EUGENE, OR – NOVEMBER 12: head coach Mark Helfrich of the Oregon Ducks has some words with an official during the second quarter of the game against the Stanford Cardinal at Autzen Stadium on November 12, 2016 in Eugene, Oregon. (Photo by Steve Dykes/Getty Images)

Tuesday evening, Oregon made the unsurprising decision to fire head football coach Mark Helfrich after four seasons. What was surprising, however, was the awkward situation created by the school’s use of an internal reporter to break the news.

At 7:00 p.m. Tuesday evening, Oregon’s Twitter feed sent out the breaking news under the super-awkward title “Football Program Getting New Direction,” which probably deserves a whole post of its own for the way it says everything and nothing at the same time.

The post was written by Rob Moseley, editor of and former sports reporter for the Register Guard, where he had covered Oregon football and other topics for 10 years.

Athletics programs and pro teams hiring in-house reporters to write stories are part of the new normal for sports fans, so it’s not an unheard-of setup. Where it gets tricky, however, is the way someone in that position covers breaking news and big changes like a coach firing, and how the perceived angle from which they’re coming from can conflict with the general dissemination of factual news.

The post read like a normal head coach firing announcement, complete with quotes and appreciation from both sides. That is, until you got to the backend of the story. Then, things suddenly shifted from “providing information” to “throwing Helfrich under the bus.”

After taking over for [Chip] Kelly following four seasons as offensive coordinator, Helfrich maintained Oregon’s status as one of the nation’s most potent offenses. But after finishing 37th in the FBS in total defense in 2013, the Ducks slipped to No. 89 during the playoff season, No. 117 in 2015 and No. 126 this season, despite the hiring of a new coordinator who installed a new scheme.

The Ducks saw several significant streaks end in 2016, including their winning streak in the Civil War. Oregon failed to make a bowl and suffered a losing season for the first time since 2004, and saw an Autzen Stadium sellout streak that began in 1999 end at 110 consecutive home games. The Ducks lost at least eight games for the first time since 1991.

Helfrich helped recruit and groom quarterback Marcus Mariota, who won the 2014 Heisman Trophy while leading the Ducks to the title game. But the Ducks had to rely on graduate transfers entering both 2015 and 2016.

Vernon Adams Jr. helped Oregon reach the 2015 Alamo Bowl but was hurt just before halftime, and could only watch as the Ducks squandered a 31-0 lead. Dakota Prukop won twice to open 2016 before giving way to true freshman Justin Herbert in the midst of an ensuing five-game losing streak.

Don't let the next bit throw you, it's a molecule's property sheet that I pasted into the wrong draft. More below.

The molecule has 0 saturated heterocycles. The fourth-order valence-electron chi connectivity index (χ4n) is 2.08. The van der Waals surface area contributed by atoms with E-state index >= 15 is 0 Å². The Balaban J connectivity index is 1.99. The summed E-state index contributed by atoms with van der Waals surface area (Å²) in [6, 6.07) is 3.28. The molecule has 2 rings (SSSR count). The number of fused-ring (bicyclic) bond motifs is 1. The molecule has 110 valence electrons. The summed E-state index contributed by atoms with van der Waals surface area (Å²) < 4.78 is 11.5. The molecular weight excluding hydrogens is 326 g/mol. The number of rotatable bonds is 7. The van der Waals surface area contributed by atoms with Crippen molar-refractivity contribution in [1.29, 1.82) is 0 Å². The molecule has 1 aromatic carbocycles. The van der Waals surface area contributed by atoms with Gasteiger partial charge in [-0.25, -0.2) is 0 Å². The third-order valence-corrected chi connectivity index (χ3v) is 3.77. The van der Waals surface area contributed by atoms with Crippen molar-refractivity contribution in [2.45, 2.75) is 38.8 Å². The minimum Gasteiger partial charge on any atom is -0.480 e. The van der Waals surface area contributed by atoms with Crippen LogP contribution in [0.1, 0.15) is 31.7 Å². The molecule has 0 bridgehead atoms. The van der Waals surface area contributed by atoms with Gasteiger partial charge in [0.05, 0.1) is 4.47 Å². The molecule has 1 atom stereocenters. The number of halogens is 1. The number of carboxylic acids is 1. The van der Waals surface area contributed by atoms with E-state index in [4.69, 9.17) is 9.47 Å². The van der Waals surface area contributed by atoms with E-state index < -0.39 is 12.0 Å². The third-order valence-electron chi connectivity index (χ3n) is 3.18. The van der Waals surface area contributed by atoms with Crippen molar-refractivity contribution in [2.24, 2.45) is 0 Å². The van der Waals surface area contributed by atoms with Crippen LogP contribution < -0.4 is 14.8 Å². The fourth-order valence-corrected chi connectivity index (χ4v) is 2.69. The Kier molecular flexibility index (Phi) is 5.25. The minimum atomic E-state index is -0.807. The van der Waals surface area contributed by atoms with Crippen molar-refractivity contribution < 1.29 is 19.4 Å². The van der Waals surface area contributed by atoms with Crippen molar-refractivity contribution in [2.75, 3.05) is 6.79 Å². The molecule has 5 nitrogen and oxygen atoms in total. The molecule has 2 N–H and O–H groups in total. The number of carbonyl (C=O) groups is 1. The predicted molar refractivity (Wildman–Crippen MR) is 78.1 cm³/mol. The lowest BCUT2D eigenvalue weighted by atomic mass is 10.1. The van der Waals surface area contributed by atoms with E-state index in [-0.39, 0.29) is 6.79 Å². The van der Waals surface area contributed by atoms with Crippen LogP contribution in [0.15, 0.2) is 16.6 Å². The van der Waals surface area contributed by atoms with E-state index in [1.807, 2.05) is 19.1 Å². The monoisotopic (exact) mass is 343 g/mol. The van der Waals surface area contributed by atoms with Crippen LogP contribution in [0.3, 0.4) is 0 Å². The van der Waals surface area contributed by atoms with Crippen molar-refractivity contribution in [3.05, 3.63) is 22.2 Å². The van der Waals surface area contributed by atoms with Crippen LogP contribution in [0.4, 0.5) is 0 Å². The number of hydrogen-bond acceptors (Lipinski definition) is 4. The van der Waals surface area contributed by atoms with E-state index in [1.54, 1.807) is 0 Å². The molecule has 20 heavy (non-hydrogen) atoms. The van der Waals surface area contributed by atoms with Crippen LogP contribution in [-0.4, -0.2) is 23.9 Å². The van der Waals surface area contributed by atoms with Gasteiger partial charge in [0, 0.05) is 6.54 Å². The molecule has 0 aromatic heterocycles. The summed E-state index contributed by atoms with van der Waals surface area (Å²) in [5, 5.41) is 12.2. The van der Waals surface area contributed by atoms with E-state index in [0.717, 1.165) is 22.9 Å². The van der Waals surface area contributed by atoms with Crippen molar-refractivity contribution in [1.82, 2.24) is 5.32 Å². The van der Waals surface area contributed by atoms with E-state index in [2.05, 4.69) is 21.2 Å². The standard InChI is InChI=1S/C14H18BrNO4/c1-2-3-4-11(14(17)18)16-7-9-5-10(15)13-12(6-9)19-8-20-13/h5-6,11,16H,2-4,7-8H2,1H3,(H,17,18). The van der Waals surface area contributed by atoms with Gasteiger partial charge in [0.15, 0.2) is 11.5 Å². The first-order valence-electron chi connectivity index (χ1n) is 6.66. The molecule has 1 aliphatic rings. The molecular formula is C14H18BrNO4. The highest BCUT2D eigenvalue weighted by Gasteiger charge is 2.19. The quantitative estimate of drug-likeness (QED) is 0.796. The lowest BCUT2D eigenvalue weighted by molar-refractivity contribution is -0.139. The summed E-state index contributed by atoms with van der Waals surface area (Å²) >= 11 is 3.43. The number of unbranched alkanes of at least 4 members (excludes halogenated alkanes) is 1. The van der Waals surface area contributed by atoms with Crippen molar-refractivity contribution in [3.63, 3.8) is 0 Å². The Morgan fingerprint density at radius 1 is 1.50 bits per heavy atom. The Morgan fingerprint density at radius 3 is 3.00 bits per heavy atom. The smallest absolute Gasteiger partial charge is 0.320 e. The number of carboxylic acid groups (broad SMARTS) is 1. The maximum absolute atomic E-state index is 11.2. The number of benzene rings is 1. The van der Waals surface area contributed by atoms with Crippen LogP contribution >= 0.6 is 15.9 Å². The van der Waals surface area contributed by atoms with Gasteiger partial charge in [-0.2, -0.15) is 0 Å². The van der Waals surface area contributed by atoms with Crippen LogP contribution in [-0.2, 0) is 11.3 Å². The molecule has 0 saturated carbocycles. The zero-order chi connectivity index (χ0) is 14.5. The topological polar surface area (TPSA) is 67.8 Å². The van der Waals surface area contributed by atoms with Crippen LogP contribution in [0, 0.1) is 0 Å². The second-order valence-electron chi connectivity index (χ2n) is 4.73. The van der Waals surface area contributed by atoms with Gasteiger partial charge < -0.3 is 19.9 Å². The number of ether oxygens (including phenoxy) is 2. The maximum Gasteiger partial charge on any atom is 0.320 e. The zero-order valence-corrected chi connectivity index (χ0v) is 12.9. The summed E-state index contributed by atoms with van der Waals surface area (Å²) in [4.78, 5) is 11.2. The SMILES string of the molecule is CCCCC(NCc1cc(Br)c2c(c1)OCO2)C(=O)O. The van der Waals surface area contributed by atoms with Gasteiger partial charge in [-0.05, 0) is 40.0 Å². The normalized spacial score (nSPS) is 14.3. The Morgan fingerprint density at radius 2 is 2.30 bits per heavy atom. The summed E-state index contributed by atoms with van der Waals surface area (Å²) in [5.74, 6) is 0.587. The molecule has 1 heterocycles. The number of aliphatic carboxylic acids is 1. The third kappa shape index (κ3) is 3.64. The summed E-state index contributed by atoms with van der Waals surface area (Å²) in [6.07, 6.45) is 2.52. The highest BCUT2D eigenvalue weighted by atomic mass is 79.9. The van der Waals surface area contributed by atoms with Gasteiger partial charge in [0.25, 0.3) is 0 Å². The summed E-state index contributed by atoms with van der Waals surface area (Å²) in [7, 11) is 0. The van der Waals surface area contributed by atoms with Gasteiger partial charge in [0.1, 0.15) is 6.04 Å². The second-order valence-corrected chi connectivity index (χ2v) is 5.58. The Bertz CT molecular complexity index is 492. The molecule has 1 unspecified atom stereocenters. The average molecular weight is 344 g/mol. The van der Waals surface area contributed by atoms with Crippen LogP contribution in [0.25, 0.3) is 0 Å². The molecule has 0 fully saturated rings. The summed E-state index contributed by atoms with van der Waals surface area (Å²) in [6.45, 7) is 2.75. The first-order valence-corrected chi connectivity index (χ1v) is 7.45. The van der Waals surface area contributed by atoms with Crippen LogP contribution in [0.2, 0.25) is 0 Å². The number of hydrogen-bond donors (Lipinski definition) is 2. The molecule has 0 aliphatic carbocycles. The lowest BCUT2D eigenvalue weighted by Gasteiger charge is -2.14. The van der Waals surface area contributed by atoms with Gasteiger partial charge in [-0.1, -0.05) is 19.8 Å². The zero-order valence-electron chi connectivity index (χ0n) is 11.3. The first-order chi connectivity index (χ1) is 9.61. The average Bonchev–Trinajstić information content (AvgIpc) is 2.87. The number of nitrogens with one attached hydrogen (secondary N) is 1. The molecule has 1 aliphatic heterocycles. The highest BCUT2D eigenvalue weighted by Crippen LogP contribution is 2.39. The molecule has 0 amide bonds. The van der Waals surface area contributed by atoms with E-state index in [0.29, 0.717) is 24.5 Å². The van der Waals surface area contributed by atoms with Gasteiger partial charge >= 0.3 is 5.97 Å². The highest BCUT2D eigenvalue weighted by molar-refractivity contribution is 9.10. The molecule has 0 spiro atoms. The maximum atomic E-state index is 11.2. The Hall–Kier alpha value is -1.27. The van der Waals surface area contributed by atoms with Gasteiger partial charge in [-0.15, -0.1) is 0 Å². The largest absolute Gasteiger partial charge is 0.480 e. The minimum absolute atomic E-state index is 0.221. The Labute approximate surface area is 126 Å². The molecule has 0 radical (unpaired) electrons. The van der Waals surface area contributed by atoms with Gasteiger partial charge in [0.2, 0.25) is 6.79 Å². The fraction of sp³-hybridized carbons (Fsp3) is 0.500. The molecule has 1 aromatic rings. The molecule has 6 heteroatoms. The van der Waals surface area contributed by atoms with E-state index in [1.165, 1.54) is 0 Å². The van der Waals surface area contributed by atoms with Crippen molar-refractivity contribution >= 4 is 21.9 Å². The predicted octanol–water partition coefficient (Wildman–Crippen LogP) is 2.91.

Oregon’s first loss of 2016 was at Nebraska, a 35-32 defeat in which the Ducks went for two after all five of their touchdowns and converted once. The next week, Pac-12 play began with a loss to Colorado in which the Ducks allowed 41 points and threw an interception on a potential game-winning TD pass in the final minute.

The recently completed season also included one-sided losses to Washington (70-21), Southern California (45-20) and Stanford (52-27). An upset of No. 11 Utah on Nov. 19 kept alive Oregon’s hopes of making a bowl despite a 5-7 record, but the loss in Corvallis ended that.

Calling out Helfrich’s shortcomings and harping on the mistakes made during his tenure hardly seemed like the kind of tone you’d want your athletic department’s website in the initial announcement, especially considering the piece begins with a humble, appreciative quote from Helfrich himself.

As Twitter started taking Oregon to task over the story, Moseley chimed in to clarify his role as the writer.

Soon after, however, Moseley decided that the article’s back-half was perhaps a bit too much for an initial announcement. And despite the fact that he was hired to write stories like a newspaper reporter, his role as an in-house writer means different situations call for different tones.

While many considered that the initial announcement read like a hit-piece, it’s important to consider that obviously wasn’t Moseley’s intention, and he was indeed hired to make critical assessments about Oregon football. However, perhaps the role of an in-house reporter requires a bit more nuance than one who writes for an outside source. Whether or not you think it’s valid or “right” that Moseley has to balance the two sides as a writer covering Oregon will largely determine how you feel about in-house reporting in general.


About Sean Keeley

Along with writing for Awful Announcing and The Comeback, Sean is the Editorial Strategy Director for Comeback Media. Previously, he created the Syracuse blog Troy Nunes Is An Absolute Magician and wrote 'How To Grow An Orange: The Right Way to Brainwash Your Child Into Rooting for Syracuse.' He has also written non-Syracuse-related things for SB Nation, Curbed, and other outlets. He currently lives in Seattle where he is complaining about bagels. Send tips/comments/complaints to

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